Glen Boulder, 16 June 2018

10:06 a.m. on June 18, 2018 (EDT)
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Last week I decided I wanted to do another evaluation hike before hiking Mt Washington on June 24. I’ve been dealing with Achilles tendinitis in my right leg and plantar fasciitis in the left foot, the tendinitis is just about 100% cleared up but the fasciitis still has a way to go. Still, it was barely bothering me at the end of last weekend’s hike, so I decided to give it a shot.

The Washington ascent will be done from the west, on the Jewell Trail. This is supposed to be a very rocky trail, so I chose a rocky trail for today’s hike. My plan was to follow the Glen Boulder Trail in a generally westward direction, past the Glen Boulder, until it met the north-south Davis Trail that runs along the southern Presidentials. A short detour would take me to the top of 5500’ Boott Spur, the southernmost sub-peak of Mt. Washington. Total distance, about 7.4 miles. It sounded like a good plan. They always do.

The drive up Saturday morning was uneventful, there were a lot of motorcycles on the road due to it being bike week in Laconia NH. This was an annoyance later on.

The trail immediately started going up and kept going up the entire way. This was good since it meant I didn’t have to gain the same elevation twice, and bad because it made for a very strenuous hike. I doubt there was much more than a total of a couple hundred yards of somewhat level trail. The good? No bugs thanks to a pretty steady breeze, and the temp was mild at around 70F/21C. There was hardly anyone else on the trail, I saw maybe a dozen fellow hikers in all.

Above the tree line there were a couple boulder scrambles, I really dislike these because I’m not a big fan of heights AT ALL. Plus I have the ability to trip over almost anything LOL

By the time I reached the boulder my left heel was a little painful due to plantar fascia irritation, and I decided to cut the hike very short and head back down. I spent some time using a trekking pole strap in an attempt to stretch the fascia out a bit, with no luck. The views were spectacular, but unfortunately the peace and quiet was broken by the sound of groups of Harleys accelerating on the White Mountain Highway well over a mile distant below me. I swear some of them buy Harleys for no other reason than to make as much noise as possible.

The hike down was uneventful, but got more difficult due to pain whenever my left heel touched down. I started having to land on my arch or toes alone whenever possible, which was causing my big toe to hurt a little. Both big toes have bone-on-bone contact due to degenerative arthritis, but the right toe, even though it’s damaged worse due to having been broken in 2 places and rendered nearly immobile at the knuckle over 30 years ago in army parachute school, thankfully wasn’t painful. Same goes for the Achilles tendinitis in the right ankle. 

I eventually made it back down, walked out the stiffness from favoring the left foot, and wished I’d already taken the top & doors off my Jeep for the whole drive home. When I got home I had to take myself off the Mt Washington hike because there was absolutely no way I’d make it with my foot in this condition. In fact, I’m not going to be doing any hiking at all until it’s as close to 100% as possible.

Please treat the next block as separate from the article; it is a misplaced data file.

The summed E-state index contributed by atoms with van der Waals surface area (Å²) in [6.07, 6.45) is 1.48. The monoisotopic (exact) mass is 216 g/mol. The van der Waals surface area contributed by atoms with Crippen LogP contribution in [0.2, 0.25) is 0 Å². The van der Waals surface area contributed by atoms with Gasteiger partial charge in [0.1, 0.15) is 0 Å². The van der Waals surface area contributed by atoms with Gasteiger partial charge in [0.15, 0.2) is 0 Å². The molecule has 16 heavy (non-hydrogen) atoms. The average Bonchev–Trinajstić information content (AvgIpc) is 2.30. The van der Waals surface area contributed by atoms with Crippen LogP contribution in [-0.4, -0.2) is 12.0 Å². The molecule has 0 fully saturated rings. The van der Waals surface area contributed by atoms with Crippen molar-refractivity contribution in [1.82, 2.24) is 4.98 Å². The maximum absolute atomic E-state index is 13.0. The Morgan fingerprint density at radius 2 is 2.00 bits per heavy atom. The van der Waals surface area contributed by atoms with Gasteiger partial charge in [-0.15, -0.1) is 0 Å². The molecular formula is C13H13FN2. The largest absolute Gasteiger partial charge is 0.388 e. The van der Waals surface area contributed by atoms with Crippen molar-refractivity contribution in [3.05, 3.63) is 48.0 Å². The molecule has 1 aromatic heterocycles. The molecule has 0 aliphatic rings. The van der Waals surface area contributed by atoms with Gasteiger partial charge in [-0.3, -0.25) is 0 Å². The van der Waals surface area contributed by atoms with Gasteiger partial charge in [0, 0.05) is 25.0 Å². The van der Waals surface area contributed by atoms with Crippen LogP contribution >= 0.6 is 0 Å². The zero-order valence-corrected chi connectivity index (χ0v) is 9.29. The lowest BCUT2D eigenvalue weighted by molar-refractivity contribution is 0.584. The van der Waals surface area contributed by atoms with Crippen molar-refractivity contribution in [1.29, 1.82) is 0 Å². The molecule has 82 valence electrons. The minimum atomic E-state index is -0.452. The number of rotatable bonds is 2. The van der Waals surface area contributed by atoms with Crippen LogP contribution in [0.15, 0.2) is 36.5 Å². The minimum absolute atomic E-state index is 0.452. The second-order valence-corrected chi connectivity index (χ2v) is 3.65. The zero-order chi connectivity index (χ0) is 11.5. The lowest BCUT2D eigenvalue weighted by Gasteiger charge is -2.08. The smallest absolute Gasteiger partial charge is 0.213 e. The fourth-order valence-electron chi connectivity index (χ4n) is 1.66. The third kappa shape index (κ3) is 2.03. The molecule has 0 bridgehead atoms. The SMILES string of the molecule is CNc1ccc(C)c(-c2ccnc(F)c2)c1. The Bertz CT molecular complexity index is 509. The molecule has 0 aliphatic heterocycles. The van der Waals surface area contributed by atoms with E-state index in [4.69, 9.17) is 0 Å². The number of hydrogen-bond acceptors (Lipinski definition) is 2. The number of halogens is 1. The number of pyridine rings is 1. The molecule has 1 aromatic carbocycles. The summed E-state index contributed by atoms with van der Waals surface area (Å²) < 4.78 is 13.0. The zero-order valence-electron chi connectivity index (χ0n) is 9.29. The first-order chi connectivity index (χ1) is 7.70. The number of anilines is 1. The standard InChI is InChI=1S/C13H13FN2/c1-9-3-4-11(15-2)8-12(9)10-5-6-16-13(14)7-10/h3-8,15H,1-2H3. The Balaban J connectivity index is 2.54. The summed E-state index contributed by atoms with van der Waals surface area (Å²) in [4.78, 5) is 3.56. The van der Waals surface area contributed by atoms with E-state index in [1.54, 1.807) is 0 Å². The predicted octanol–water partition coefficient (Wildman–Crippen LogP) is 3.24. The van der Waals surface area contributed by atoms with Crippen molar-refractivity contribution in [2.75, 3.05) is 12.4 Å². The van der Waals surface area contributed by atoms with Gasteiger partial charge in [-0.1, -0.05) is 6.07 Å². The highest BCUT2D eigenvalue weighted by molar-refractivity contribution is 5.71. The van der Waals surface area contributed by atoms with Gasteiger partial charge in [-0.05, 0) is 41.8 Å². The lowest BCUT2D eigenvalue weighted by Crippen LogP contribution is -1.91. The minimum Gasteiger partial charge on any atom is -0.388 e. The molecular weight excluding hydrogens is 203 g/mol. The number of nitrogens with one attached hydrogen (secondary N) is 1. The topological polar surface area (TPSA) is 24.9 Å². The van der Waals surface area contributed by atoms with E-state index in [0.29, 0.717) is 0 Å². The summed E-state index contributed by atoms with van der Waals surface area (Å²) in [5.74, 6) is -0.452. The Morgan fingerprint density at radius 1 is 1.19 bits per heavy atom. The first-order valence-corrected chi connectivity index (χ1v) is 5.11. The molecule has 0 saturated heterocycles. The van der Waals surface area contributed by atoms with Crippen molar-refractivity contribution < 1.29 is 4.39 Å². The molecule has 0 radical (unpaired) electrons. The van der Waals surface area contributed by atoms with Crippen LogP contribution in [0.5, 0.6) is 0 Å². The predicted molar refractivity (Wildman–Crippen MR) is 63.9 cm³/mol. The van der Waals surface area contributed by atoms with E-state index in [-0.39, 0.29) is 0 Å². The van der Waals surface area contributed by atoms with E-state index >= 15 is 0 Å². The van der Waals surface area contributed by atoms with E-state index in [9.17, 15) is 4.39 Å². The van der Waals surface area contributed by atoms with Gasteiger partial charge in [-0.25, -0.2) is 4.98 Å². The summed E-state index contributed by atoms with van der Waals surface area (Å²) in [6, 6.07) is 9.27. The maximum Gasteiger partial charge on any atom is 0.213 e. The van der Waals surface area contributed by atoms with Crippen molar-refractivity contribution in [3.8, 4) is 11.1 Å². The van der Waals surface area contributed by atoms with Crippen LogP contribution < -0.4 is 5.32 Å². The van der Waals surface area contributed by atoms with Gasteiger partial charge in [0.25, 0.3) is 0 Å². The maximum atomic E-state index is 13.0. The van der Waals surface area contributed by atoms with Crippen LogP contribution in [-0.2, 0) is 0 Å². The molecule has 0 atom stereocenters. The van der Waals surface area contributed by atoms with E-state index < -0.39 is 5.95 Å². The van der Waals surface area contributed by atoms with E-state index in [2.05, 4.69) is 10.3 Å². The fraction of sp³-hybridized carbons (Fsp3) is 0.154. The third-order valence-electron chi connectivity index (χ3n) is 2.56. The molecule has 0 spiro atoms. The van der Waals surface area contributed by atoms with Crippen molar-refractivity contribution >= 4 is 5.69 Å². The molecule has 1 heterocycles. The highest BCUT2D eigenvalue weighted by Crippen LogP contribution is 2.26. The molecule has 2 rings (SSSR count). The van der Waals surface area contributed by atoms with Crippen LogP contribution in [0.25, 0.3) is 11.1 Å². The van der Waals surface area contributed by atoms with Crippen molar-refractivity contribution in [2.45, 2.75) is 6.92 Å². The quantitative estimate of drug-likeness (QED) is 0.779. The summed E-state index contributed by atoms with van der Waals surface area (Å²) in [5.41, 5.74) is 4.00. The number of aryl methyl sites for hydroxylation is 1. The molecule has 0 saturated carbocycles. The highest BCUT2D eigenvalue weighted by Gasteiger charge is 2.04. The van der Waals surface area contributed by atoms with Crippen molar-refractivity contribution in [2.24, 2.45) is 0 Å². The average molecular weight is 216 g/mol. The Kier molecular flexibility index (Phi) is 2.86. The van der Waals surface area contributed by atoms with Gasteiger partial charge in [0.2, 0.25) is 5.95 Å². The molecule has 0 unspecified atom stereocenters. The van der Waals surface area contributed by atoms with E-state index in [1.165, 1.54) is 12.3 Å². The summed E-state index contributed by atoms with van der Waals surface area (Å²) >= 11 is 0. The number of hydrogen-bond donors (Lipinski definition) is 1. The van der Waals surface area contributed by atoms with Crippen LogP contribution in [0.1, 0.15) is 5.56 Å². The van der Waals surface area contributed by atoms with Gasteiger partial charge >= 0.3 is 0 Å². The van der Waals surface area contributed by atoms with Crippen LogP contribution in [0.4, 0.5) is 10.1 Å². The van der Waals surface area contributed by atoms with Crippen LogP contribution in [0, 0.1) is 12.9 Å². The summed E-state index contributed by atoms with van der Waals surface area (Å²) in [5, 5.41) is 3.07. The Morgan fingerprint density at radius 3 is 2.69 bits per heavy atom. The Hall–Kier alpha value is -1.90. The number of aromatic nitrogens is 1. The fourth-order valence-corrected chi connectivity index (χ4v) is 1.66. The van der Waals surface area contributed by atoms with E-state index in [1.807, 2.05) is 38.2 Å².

Now for the pics! These are in sequential order from trailhead up.

Looking down the first stretch of trail. Why does it always look so mild from above?

F324B552-7338-4F23-854C-4056B962D627.jpgThere is a trail there, somewhere. 


One of 2 or 3 stream crossings. None were more than a few steps across. 
8C394B27-1A52-4653-A9C5-CAD81FC699A1.jpgI have never been up such a rocky trail!

Exiting the tree line at the fringe of the alpine zone. The tenacity of life, as well as its vulnerability, amazes me. 
Getting closer. It didn’t look so precariously perched here. 
The trail up through the alpine zone. The alpine zone around the Glen Boulder is at a lower than average altitude for the area, beginning at around 3500’ altitude. I’m guessing it’s because the surrounding terrain funnels the wind here. 

A view to the south, toward North Conway. The large mountain is 3268’ Kearsarge North. 
Snow just visible at the top of Tuckerman Ravine. Sometimes there’s enough for skiing to be possible in June. My planned goal for the day, Boott Spur, is the low dome at the left. Betrayed by my own body!
I really don’t know how it ended up here. Apparently it’s not a glacial erratic since it’s made of the same stone as the rest of the area. 
There are a lot of fissures, sooner or later water will freeze and break off a piece big enough to unbalance it. 

A friend says it reminds her of the guardian stones in Hawaii. 

7:28 p.m. on June 18, 2018 (EDT)
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Always great to see your trips and photos. Especially those bouldery trails going straight up the slope...i definitely need to get back there soon.

2:55 p.m. on June 20, 2018 (EDT)
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2,261 forum posts

I agree with Phil............Phil. 

December 11, 2019
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